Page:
9780521589079

Homer and the Origin of the Greek Alphabet

by
  • ISBN13:

    9780521589079

  • ISBN10:

    052158907X

  • Edition: Reprint
  • Format: Paperback
  • Copyright: 1996-12-01
  • Publisher: Cambridge Univ Pr

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Supplemental Materials

What is included with this book?

Summary

Who invented the Greek alphabet and why? The purpose of this challenging book is to inquire systematically into the historical causes that underlay the radical shift from earlier and less efficient writing systems to the use of alphabetic writing. The author reaches the conclusion that a single man, perhaps from the island of Euboea, invented the Greek alphabet specifically in order to record the Iliad and the Odyssey of Homer.

Table of Contents

List of figures
page xiii(1)
List of tables
xiv(1)
Acknowledgements xv(1)
Abbreviations xvi(3)
A note on terms and phonetic transcriptions xix(1)
Chronological charts
xx(2)
Maps
xxii
Foreword: Why was the Greek alphabet invented? 1(4)
1 Review of criticism: What we know about the origin of the Greek alphabet
5(63)
Phoenician origins
5(5)
Single introduction by a single man
10(2)
The place of adaptation
12(6)
The date of transmission
18(2)
The moment of transmission
20(12)
The names of the signs
32(6)
The sounds of the signs
38(4)
The vowels
42(4)
The problem of the sibilants
46(2)
The problem of the supplemental XXX X XXX
48(15)
The adapter's system
63(3)
Summary and conclusions
66(2)
2 Argument from the history of writing: How writing worked before the Greek alphabet
68(51)
Elements in the art of writing
69(7)
How logo-syllabic writing works: Egyptian hieroglyphic
76(13)
How syllabic writing works: the Cypriote syllabary
89(12)
How syllabic writing works: Phoenician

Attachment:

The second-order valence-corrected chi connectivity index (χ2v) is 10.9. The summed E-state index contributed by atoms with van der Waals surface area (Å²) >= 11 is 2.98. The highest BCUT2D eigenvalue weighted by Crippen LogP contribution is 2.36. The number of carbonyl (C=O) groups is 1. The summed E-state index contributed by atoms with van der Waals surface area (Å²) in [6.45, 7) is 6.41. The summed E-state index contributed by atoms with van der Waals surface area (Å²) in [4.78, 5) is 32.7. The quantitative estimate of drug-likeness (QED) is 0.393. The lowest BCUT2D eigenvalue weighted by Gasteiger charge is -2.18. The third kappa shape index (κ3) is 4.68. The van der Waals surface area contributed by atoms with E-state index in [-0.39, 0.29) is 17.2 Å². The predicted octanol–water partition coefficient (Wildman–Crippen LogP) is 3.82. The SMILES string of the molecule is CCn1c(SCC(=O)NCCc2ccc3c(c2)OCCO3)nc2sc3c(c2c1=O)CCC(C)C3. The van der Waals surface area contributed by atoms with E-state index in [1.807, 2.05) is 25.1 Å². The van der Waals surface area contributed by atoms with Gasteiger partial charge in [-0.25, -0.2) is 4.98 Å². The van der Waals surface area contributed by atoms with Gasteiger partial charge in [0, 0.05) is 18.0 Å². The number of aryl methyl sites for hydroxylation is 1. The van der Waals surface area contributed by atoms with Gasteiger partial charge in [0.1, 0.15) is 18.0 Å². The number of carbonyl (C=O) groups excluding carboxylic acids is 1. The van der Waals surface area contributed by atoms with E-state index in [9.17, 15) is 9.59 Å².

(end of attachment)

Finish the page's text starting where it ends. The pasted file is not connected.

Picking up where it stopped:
101(4)
Summary and conclusions
105(14)
3 Argument from the material remains: Greek inscriptions from the beginning to c. 650 B.C.
119(68)
The lack of semantic devices in early Greek writing
119(4)
I. "Short" Greek inscriptions from the beginning to c. 650 B.C.
123(35)
II. "Long" Greek inscriptions from the beginning to c. 650 B.C.
158(23)
Conclusions
181(6)
4 Argument from coincidence: Dating Greece's earliest poet
187(34)
I. What dates does archaeology give for objects, practices, and social realities mentioned in Homer?
190(17)
II. Is there anything about the language of the Iliad and the Odyssey that can be dated?
207(1)
III. What are the earliest outside references to Homer?
208(9)
IV. Homer's date in ancient tradition
217(2)
Conclusions: the date of Homer
219(2)
5 Conclusions from probability: how the Iliad and Odyssey were written down
221(17)
Writing and traditional song in Homer's day
221(10)
Conclusions
231(7)
APPENDIX I: Gelb's theory of the syllabic nature of West Semitic writing 238(8)
APPENDIX II: Homeric references in poets of the seventh century 246(3)
Definitions 249(5)
Bibliography 254(23)
Index 277

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